File:Methicillin-resistant Staphylococcus aureus 10048.jpg

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English: This 2005 scanning electron micrograph (SEM) depicted numerous clumps of methicillin-resistant Staphylococcus aureus bacteria, commonly referred to by the acronym, MRSA; Magnified 2381x.

Recently recognized outbreaks, or clusters of MRSA in community settings have been associated with strains that have some unique microbiologic and genetic properties, compared with the traditional hospital-based MRSA strains, which suggests some biologic properties, e.g., virulence factors like toxins, may allow the community strains to spread more easily, or cause more skin disease. A common strain named USA300-0114 has caused many such outbreaks in the United States. See PHIL 7823 for a black and white version of this micrograph.

Staphylococcus aureus bacteria are found on the skin of all individuals. However, MRSA is a strain of these bacteria that has become resistant to certain antibiotics. These antibiotics include methicillin and other more common antibiotics such as oxacillin, penicillin and amoxicillin. Staph infections, including MRSA, occur most frequently among persons in hospitals and healthcare facilities (such as nursing homes and dialysis centers) who have weakened immune systems, however, the manifestation of MRSA infections that are acquired by otherwise healthy individuals, who have not been recently hospitalized, or had a medical procedure such as dialysis, or surgery, first began to emerged in the mid- to late-1990's. These infections in the community are usually manifested as minor skin infections such as pimples and boils. Transmission of MRSA has been reported most frequently in certain populations, e.g., children, sports participants, or jail inmates.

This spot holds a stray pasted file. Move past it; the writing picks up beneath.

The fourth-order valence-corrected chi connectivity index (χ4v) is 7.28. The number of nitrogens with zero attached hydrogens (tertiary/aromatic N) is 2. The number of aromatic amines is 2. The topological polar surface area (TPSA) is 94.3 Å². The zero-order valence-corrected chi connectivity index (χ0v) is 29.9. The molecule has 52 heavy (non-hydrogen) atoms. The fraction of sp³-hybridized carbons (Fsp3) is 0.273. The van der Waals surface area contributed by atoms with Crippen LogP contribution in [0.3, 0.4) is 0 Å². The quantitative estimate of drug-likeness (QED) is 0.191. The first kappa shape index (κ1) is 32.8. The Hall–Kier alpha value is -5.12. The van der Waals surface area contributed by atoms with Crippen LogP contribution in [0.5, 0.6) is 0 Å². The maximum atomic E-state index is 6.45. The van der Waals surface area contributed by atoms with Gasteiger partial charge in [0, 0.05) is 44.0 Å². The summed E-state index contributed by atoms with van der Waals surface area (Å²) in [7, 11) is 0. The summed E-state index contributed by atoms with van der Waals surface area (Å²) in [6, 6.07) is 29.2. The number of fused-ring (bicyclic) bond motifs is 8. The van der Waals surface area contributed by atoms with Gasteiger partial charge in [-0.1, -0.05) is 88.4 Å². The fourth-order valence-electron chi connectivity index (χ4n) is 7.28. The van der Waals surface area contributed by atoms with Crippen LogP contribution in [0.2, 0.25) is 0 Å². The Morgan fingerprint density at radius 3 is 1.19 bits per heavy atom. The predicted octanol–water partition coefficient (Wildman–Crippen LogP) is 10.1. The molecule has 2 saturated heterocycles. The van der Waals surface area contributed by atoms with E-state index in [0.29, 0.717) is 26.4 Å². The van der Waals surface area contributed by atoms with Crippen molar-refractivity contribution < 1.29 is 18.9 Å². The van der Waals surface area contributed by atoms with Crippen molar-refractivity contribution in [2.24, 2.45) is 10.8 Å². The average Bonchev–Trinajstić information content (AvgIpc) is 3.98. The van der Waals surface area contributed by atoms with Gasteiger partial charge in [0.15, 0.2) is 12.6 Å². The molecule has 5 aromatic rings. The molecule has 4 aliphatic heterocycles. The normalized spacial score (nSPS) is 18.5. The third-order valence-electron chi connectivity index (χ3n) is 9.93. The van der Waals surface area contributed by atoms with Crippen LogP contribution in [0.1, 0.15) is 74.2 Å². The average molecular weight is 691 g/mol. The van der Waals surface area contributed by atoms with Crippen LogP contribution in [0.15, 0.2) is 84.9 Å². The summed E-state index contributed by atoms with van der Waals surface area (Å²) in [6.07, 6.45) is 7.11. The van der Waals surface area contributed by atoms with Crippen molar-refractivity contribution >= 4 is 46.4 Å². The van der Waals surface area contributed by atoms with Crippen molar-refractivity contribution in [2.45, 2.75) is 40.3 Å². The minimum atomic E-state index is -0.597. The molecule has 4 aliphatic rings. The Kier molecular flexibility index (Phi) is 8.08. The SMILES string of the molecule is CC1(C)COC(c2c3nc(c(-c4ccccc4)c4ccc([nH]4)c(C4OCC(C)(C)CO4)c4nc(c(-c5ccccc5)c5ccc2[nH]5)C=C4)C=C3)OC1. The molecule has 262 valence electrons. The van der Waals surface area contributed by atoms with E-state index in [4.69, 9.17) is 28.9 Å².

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This media comes from the Centers for Disease Control and Prevention's Public Health Image Library (PHIL), with identification number #10048. Note: Not all PHIL images are public domain; be sure to check copyright status and credit authors and content providers.

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Author CDC / Jeff Hageman, M.H.S. / Janice Haney Carr
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This image is a work of the Centers for Disease Control and Prevention, part of the United States Department of Health and Human Services, taken or made as part of an employee's official duties. As a work of the U.S. federal government, the image is in the public domain.

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current14:53, 15 June 2010Thumbnail for version as of 14:53, 15 June 20102,835 × 1,927 (4.09 MB)Raeky (talk | contribs){{Information |Description={{en|1=This 2005 scanning electron micrograph (SEM) depicted numerous clumps of methicillin-resistant Staphylococcus aureus bacteria, commonly referred to by the acronym, MRSA; Magnified 2381x. Recently recognized outbreaks, or
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